“Studies have shown that the more we use our brain for a wide variety of tasks which stretch it, the more likely we are to hold on to better brain-functioning, even in old age.
The more we are mentally stimulated, the more dendritic branches we create in our brain to inter-connect our brain cells, to improve functioning of our thinking and our memory. This has been found to be an effective way of delaying onset of cognitive impairment, dementia and Alzheimer’s disease in the elderly.” (SayWhyDoI.com)
It seems as though we are paying more attention to secondary and higher education than we pay elementary education.
Though the research shows that early childhood education is necessary for educational success, our children receive very little stimulation in the early years of their education.
Instead of providing a rich and engaging educational experience for our youngest learners, our current system of education prefers to institutionalize them to the “rigors” of learning.
Currently we are forcing children, who’s natural instinct is to learn about their environment through play and experimentation, to sit still, walk in straight lines, constantly repeat the same information, eat the same food at the same time, and dress alike.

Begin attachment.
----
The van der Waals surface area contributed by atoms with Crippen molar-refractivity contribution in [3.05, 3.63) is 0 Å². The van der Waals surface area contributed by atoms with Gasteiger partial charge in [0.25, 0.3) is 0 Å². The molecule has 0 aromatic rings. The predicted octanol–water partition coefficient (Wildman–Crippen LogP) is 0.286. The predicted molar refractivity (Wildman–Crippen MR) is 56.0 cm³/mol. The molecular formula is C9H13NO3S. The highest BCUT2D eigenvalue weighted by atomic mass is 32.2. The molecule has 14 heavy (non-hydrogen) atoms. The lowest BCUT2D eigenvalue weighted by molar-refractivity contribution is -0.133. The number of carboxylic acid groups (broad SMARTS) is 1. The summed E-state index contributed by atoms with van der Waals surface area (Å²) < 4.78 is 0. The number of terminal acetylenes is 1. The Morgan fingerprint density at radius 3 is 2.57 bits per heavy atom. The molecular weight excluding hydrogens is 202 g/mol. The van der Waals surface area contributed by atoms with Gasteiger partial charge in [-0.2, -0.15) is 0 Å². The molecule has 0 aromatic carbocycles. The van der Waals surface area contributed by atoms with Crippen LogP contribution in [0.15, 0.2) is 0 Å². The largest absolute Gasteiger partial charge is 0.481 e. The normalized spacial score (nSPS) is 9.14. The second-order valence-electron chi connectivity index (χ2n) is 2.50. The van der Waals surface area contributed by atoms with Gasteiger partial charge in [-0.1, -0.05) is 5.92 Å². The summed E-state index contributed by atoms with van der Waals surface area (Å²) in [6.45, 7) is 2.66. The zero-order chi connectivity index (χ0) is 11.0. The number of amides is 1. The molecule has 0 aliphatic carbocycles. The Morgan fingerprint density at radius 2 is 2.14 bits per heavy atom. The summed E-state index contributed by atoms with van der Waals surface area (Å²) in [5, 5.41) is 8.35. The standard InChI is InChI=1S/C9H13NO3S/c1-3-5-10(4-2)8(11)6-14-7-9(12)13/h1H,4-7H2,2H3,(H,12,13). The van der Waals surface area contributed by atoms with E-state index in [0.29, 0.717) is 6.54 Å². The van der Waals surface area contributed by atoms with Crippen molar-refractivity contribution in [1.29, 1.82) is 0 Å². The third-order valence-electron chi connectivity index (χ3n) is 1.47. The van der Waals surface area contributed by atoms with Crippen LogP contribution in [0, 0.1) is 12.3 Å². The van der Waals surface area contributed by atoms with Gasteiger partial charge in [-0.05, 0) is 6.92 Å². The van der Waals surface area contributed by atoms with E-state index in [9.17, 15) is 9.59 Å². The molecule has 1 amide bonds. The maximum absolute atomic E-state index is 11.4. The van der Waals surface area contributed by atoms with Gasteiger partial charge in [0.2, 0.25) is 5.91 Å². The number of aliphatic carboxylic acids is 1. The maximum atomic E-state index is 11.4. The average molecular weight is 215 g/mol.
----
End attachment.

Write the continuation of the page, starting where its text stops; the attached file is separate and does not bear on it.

It is obvious the “school to prison” pipeline begins at the elementary level with the normalization of unique individuals.
The brain requires stimulation by engaging in a wide variety of tasks yet education at the elementary level does not provide that stimulation. Children are given the same information in the same way every day and tested to see how much of that information was retained. Those who can successfully regurgitate that information are said to be properly educated yet when they enter the secondary level of education they lack the skills necessary to move on to higher education.
When we provide every child with a developmentally appropriate, Arts based, experiential education at the elementary level, that concentrates on discovering, developing, and directing their individual gifts and talents towards becoming knowledgeable, actively engaged adults, we will have secured a more promising future for us all.
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